The Past is Not Forgotten

Keven Leslie

Publisher: iUniverse Pages: 680 Price: (paperback) $28.99 ISBN: 9781532072857 Reviewed: May, 2020 Author Website: Visit »

The first installment in Keven Leslie’s series features two unlikely pop-culture superstars in an amalgam of mainstream thriller, metaphysical journey of enlightenment, and erotic romance genres.

When house husband Walter Lemon, 48, takes his wife Claire, their four children, and his son’s 19-year-old girlfriend Layla to Tampa for vacation, the group is accosted by criminals bent on robbing and killing everyone. Lemon—who is bizarrely forced to sexually assault Layla—turns the tables and, with Layla’s help, kills the bad guys.

Overnight, the two become media darlings. Now rich and famous, they begin a company together, fall madly in love (and eventually marry), and jump from one deadly crisis to another. Matters become more complicated when they discover the existence of seven separate universes and learn that they can travel between the realms.

Although the novel boldly explores the boundaries of social mores in relation to romance-powered storylines, significant issues derail the narrative. Myriad grammatical errors notwithstanding, the biggest flaw is Lemon’s vile nature; his first-person viewpoint is so egomaniacal and sexist that it taints the entire reading experience. Lemon offhandedly refers to himself as a “red-blooded American superhero” and women inexplicably fawn over him (“I would give anything to have a man like you”). Lemon’s internal transformation—from an average man to a chiseled “Greek god” who tells emergency room doctors to pour whiskey on his bullet wounds and has a penis so big it has its own name—lacks all credibility.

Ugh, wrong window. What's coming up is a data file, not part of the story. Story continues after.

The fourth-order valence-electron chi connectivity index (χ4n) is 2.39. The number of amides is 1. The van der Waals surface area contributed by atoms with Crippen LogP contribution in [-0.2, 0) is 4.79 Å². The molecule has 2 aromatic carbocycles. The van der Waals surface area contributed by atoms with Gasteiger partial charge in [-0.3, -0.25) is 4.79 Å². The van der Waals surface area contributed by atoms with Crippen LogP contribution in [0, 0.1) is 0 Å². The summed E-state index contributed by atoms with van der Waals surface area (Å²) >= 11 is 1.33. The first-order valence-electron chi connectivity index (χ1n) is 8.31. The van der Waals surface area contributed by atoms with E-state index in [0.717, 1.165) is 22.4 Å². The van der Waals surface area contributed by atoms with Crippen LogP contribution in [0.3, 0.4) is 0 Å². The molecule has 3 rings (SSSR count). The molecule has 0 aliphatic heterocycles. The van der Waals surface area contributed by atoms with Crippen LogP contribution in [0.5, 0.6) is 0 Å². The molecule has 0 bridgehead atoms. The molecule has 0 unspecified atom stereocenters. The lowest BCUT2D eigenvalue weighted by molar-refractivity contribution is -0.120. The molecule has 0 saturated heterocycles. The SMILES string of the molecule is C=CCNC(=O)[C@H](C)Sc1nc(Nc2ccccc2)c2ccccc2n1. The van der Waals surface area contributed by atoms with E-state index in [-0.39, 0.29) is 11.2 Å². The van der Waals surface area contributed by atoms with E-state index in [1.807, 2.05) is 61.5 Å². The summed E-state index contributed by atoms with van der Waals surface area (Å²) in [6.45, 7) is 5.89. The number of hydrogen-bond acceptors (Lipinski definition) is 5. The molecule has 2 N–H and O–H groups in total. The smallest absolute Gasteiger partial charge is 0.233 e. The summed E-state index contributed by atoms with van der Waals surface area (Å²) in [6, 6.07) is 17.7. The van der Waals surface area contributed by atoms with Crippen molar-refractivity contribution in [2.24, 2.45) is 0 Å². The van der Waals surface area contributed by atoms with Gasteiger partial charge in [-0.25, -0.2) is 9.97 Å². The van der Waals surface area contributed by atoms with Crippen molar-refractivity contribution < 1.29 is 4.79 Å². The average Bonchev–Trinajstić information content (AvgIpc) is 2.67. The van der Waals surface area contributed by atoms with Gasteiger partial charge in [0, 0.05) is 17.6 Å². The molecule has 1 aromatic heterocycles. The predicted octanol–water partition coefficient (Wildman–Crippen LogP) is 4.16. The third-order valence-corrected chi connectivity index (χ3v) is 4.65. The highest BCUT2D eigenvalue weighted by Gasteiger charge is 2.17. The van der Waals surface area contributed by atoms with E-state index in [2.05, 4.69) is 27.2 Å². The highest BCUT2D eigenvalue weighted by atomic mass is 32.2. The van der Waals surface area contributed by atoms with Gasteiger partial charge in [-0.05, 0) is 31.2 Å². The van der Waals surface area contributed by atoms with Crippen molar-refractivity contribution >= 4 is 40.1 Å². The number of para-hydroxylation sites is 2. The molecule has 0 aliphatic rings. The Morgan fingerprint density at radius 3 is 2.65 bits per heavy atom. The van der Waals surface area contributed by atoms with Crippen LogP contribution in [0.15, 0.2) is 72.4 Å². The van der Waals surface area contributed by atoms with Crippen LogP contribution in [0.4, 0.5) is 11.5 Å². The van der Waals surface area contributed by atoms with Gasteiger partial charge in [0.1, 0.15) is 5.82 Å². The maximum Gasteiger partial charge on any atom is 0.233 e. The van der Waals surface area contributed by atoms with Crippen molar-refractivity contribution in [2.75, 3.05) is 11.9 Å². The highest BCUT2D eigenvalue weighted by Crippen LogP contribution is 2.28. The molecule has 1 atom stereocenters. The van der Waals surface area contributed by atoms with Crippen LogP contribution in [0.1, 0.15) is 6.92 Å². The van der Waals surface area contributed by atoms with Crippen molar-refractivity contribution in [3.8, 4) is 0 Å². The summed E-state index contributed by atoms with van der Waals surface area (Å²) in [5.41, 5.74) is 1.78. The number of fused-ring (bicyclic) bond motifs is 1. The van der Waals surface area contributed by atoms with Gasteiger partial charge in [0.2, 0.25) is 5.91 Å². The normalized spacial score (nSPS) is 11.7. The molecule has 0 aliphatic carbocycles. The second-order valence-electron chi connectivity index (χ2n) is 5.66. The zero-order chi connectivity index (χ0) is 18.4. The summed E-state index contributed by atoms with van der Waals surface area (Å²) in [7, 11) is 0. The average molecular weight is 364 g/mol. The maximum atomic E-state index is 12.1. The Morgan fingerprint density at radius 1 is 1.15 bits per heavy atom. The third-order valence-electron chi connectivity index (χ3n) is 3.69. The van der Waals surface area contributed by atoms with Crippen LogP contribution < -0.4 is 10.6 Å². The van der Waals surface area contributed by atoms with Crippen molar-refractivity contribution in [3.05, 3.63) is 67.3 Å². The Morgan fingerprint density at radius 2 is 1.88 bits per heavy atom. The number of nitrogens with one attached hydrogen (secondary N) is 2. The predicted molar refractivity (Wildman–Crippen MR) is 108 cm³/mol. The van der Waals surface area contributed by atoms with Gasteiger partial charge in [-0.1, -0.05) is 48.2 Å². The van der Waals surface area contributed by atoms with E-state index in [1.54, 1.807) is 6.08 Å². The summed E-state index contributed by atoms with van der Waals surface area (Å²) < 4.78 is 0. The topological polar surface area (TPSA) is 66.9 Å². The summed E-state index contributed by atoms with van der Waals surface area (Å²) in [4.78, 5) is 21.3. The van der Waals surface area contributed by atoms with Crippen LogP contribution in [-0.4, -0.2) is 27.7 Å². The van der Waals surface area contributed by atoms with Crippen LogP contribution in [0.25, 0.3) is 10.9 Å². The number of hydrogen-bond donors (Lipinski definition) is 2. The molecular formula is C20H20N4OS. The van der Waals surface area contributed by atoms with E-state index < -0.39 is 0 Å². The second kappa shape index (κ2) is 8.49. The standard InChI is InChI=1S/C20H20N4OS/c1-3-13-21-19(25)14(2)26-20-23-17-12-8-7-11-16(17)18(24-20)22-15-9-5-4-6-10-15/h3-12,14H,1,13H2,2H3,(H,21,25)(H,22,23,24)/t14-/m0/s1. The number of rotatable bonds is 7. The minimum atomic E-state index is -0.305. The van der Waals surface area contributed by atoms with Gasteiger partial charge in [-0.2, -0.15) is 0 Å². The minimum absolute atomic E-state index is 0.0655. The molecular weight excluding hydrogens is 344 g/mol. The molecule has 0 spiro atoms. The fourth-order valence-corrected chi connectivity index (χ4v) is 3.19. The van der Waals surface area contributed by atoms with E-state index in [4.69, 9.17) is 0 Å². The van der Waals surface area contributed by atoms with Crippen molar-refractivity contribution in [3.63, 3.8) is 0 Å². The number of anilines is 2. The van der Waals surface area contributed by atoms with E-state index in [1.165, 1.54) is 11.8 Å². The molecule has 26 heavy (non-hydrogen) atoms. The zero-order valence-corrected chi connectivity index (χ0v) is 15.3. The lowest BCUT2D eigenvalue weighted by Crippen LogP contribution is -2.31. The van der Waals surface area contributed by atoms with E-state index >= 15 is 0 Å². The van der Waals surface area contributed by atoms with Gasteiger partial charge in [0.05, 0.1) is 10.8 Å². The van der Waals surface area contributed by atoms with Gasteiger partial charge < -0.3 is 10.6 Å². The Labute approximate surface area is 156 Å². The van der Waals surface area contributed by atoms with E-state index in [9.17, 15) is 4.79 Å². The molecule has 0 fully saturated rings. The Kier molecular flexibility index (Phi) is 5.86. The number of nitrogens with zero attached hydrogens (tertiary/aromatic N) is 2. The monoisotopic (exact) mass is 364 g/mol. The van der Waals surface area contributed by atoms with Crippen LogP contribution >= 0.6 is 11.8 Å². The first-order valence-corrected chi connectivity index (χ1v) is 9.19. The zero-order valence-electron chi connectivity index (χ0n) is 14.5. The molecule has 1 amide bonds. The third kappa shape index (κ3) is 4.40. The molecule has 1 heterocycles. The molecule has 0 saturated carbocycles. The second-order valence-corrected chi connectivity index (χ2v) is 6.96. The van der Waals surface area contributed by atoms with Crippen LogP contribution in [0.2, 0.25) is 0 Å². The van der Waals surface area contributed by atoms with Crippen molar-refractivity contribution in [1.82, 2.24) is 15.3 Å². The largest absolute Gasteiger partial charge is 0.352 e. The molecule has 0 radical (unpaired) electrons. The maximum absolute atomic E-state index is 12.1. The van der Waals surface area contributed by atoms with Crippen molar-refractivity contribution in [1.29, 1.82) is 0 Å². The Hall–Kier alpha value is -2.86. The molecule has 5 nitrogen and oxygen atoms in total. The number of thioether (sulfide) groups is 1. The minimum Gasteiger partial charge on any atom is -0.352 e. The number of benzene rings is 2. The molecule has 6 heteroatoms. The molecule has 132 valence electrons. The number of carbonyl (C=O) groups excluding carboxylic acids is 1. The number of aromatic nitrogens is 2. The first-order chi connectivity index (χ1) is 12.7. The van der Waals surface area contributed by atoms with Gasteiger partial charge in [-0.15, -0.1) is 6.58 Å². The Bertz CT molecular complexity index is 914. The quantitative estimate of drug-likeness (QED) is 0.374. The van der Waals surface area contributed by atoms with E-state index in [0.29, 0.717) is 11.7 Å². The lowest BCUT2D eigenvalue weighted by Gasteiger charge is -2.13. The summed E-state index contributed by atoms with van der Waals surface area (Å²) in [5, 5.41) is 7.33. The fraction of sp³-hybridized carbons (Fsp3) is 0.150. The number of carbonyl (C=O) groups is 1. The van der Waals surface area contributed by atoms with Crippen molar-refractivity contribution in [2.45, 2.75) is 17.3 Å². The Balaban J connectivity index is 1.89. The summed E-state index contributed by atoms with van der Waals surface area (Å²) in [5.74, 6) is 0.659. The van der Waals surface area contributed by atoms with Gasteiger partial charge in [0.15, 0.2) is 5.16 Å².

The cardboard nature of Layla, who appears weak and naïve, and female characters largely characterized by their body parts, will likely offend women readers. Lastly, the hypocrisy of a character who considers himself “an honorable man” but cheats on his wife of 27 years with his son’s virgin girlfriend cannot be minimized. The result is a story that feels more like a masturbatory fantasy than a mainstream novel.

Ultimately, the novel sinks under the weight of such issues, particularly the story’s unlikable hero.

Also available as an ebook.

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